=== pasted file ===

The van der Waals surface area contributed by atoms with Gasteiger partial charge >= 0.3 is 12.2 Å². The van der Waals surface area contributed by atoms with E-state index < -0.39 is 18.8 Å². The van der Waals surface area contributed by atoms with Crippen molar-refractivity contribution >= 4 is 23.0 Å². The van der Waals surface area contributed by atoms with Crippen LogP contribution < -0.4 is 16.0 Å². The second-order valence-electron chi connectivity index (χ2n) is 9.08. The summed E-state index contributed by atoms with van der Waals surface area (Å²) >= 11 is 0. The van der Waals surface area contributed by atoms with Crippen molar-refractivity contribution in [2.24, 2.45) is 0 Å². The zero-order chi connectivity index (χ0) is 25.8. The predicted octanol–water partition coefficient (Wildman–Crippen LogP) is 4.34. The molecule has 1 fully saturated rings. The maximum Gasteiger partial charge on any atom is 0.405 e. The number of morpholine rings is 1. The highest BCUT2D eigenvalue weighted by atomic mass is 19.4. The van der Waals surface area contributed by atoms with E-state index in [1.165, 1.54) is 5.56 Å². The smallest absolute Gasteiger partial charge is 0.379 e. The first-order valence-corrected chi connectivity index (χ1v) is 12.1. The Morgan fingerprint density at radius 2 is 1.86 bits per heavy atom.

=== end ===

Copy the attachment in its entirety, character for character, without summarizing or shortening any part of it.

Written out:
The van der Waals surface area contributed by atoms with Gasteiger partial charge >= 0.3 is 12.2 Å². The van der Waals surface area contributed by atoms with E-state index < -0.39 is 18.8 Å². The van der Waals surface area contributed by atoms with Crippen molar-refractivity contribution >= 4 is 23.0 Å². The van der Waals surface area contributed by atoms with Crippen LogP contribution < -0.4 is 16.0 Å². The second-order valence-electron chi connectivity index (χ2n) is 9.08. The summed E-state index contributed by atoms with van der Waals surface area (Å²) >= 11 is 0. The van der Waals surface area contributed by atoms with Crippen molar-refractivity contribution in [2.24, 2.45) is 0 Å². The zero-order chi connectivity index (χ0) is 25.8. The predicted octanol–water partition coefficient (Wildman–Crippen LogP) is 4.34. The molecule has 1 fully saturated rings. The maximum Gasteiger partial charge on any atom is 0.405 e. The number of morpholine rings is 1. The highest BCUT2D eigenvalue weighted by atomic mass is 19.4. The van der Waals surface area contributed by atoms with E-state index in [1.165, 1.54) is 5.56 Å². The smallest absolute Gasteiger partial charge is 0.379 e. The first-order valence-corrected chi connectivity index (χ1v) is 12.1. The Morgan fingerprint density at radius 2 is 1.86 bits per heavy atom.